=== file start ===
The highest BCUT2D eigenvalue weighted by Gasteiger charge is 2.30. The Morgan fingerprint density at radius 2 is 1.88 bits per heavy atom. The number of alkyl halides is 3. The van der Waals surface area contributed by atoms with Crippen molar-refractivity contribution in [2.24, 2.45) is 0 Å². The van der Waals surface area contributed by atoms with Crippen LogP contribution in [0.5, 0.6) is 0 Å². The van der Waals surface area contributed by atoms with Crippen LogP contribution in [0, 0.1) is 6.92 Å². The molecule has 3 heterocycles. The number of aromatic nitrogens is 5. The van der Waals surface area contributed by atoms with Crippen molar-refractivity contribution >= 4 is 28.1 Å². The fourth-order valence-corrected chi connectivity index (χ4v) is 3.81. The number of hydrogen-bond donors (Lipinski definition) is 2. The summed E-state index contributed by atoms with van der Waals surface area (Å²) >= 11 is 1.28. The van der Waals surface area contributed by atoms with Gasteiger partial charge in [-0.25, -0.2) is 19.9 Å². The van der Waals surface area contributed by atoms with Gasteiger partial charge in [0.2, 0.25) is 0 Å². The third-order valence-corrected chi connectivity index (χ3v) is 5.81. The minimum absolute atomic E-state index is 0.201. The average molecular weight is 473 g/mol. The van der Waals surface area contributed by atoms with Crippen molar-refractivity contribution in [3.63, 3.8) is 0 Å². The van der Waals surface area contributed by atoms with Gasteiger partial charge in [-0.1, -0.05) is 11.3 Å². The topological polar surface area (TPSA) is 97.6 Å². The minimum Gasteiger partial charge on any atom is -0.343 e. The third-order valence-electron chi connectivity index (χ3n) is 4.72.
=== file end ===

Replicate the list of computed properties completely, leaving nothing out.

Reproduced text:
The highest BCUT2D eigenvalue weighted by Gasteiger charge is 2.30. The Morgan fingerprint density at radius 2 is 1.88 bits per heavy atom. The number of alkyl halides is 3. The van der Waals surface area contributed by atoms with Crippen molar-refractivity contribution in [2.24, 2.45) is 0 Å². The van der Waals surface area contributed by atoms with Crippen LogP contribution in [0.5, 0.6) is 0 Å². The van der Waals surface area contributed by atoms with Crippen LogP contribution in [0, 0.1) is 6.92 Å². The molecule has 3 heterocycles. The number of aromatic nitrogens is 5. The van der Waals surface area contributed by atoms with Crippen molar-refractivity contribution >= 4 is 28.1 Å². The fourth-order valence-corrected chi connectivity index (χ4v) is 3.81. The number of hydrogen-bond donors (Lipinski definition) is 2. The summed E-state index contributed by atoms with van der Waals surface area (Å²) >= 11 is 1.28. The van der Waals surface area contributed by atoms with Gasteiger partial charge in [-0.25, -0.2) is 19.9 Å². The van der Waals surface area contributed by atoms with Gasteiger partial charge in [0.2, 0.25) is 0 Å². The third-order valence-corrected chi connectivity index (χ3v) is 5.81. The minimum absolute atomic E-state index is 0.201. The average molecular weight is 473 g/mol. The van der Waals surface area contributed by atoms with Crippen molar-refractivity contribution in [3.63, 3.8) is 0 Å². The van der Waals surface area contributed by atoms with Gasteiger partial charge in [-0.1, -0.05) is 11.3 Å². The topological polar surface area (TPSA) is 97.6 Å². The minimum Gasteiger partial charge on any atom is -0.343 e. The third-order valence-electron chi connectivity index (χ3n) is 4.72.